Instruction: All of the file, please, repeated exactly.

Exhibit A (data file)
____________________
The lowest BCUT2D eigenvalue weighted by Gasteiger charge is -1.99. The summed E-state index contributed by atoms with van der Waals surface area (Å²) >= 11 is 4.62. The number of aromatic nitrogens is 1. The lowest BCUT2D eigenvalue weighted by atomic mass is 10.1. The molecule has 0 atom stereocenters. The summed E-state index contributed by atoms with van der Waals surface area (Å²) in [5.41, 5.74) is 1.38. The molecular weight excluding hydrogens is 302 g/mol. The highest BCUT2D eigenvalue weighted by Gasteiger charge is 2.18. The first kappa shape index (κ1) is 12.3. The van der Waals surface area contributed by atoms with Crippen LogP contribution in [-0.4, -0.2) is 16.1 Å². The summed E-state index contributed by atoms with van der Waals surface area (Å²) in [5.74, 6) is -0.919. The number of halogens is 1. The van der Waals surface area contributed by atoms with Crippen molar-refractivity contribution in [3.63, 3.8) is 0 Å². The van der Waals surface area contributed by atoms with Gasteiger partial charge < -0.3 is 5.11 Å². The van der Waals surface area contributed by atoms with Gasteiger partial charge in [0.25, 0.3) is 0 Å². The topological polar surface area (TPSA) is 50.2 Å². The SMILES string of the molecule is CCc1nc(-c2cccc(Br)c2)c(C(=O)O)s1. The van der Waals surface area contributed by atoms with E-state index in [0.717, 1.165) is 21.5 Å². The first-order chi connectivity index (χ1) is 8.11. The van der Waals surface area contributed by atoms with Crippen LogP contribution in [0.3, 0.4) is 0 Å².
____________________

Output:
The lowest BCUT2D eigenvalue weighted by Gasteiger charge is -1.99. The summed E-state index contributed by atoms with van der Waals surface area (Å²) >= 11 is 4.62. The number of aromatic nitrogens is 1. The lowest BCUT2D eigenvalue weighted by atomic mass is 10.1. The molecule has 0 atom stereocenters. The summed E-state index contributed by atoms with van der Waals surface area (Å²) in [5.41, 5.74) is 1.38. The molecular weight excluding hydrogens is 302 g/mol. The highest BCUT2D eigenvalue weighted by Gasteiger charge is 2.18. The first kappa shape index (κ1) is 12.3. The van der Waals surface area contributed by atoms with Crippen LogP contribution in [-0.4, -0.2) is 16.1 Å². The summed E-state index contributed by atoms with van der Waals surface area (Å²) in [5.74, 6) is -0.919. The number of halogens is 1. The van der Waals surface area contributed by atoms with Crippen molar-refractivity contribution in [3.63, 3.8) is 0 Å². The van der Waals surface area contributed by atoms with Gasteiger partial charge < -0.3 is 5.11 Å². The van der Waals surface area contributed by atoms with Gasteiger partial charge in [0.25, 0.3) is 0 Å². The topological polar surface area (TPSA) is 50.2 Å². The SMILES string of the molecule is CCc1nc(-c2cccc(Br)c2)c(C(=O)O)s1. The van der Waals surface area contributed by atoms with E-state index in [0.717, 1.165) is 21.5 Å². The first-order chi connectivity index (χ1) is 8.11. The van der Waals surface area contributed by atoms with Crippen LogP contribution in [0.3, 0.4) is 0 Å².